The rupee is falling, as macros of the economy continue to worsen. There are a combination of factors at play, which have dragged the rupee lower.
As we write, the rupee has fallen past the 68 levels. Let's see some reasons for the sharp drop in the rupee.
1) Dollar strength across a basket of currencies
The US dollar has been gaining strength across a basket of currencies. Bond yields are also rising, as the US economy gathers momentum.
2) Drop in portfolio flows
Foreign Portfolio Investors are selling heavily in the Indian markets. Foreign investors pulled out nearly Rs 18,000 crore (USD 2.65 billion) from capital markets so far this month primarily due to surge in global crude prices and heightened US-Iran tensions.
It is unlikely that the selling would stop. Indian markets have remained very expensive, which is another reason for the sharp sell-off by these set of investors. Political worries, where there are worries of a second term for the Narendra Modi government has also played on the mind of investors.
While the sharp sell-off in equity markets globally prompted funds to pull away from the region, worries over fiscal slippage, bank NPAs and a more hawkish RBI have affected flows to India.
3) Rising crude prices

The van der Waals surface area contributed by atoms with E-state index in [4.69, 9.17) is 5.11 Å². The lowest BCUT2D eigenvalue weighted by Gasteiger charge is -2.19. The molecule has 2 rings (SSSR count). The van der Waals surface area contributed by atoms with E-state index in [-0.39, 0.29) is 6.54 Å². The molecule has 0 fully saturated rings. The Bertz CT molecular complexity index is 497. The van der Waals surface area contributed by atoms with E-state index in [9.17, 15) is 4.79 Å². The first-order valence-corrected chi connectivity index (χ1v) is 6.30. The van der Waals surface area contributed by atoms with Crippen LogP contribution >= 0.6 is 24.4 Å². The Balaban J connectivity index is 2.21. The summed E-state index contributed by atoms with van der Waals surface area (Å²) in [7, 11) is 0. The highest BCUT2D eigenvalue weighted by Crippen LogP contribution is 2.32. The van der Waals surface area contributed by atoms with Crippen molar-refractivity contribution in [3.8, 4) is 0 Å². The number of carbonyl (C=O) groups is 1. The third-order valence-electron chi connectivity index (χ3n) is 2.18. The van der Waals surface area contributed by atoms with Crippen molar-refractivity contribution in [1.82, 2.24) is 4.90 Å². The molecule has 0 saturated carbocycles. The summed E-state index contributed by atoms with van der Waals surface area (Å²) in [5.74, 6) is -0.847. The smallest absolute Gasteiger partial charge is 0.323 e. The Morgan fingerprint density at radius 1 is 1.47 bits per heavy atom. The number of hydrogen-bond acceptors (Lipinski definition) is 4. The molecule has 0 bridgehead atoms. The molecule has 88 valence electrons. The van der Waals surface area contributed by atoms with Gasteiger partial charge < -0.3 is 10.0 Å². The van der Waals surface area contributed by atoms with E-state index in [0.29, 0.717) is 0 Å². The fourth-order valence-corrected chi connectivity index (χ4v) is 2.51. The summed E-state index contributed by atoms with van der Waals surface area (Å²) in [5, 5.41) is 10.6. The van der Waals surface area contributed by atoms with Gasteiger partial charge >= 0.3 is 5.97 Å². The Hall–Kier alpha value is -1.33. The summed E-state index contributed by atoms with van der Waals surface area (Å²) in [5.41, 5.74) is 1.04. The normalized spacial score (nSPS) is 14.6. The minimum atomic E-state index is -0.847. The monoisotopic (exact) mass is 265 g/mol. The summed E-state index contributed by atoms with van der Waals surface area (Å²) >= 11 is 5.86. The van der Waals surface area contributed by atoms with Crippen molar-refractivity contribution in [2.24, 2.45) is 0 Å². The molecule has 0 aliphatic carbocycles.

Two of the major components of India's import bill is crude oil and gold. However, we have seen import of gold falling, so there are no worries on that front. Crude prices have risen substanially from $65 to $80, ever since US President Donald Trump decided to cancel the Iran nuclear deal.
India imports 70 per cent of its crude requirements and any rally in crude, inflates the import bill and impacts the currency as well.
This has pushed the rupee to dismal levels that we are now seeing.
Is there light and the end of the tunnel?
Some estimates suggest that the rupee could be headed for the 70 levels. It all depends on how the macro situation in the country pans out, including the fiscal deficit and the current account deficit. The latter is likely to widen, given the gains in crude.
At the moment, we believe that the rally in crude maybe over. From here on, we might see some sell-off in the commodity.
This may lead to some recovery in the rupee, due to a sentimental impact. However, one cannot be sure of portfolio inflows gaining ground, as investors continue to remain worried over market valuations in India. Hence, dollar outflows through FPIs is possible
If the US economy gains momentum and the dollar strengthens against a basket of currencies, it would also against India. However, a range of 67 to 70 is possible over the next one year.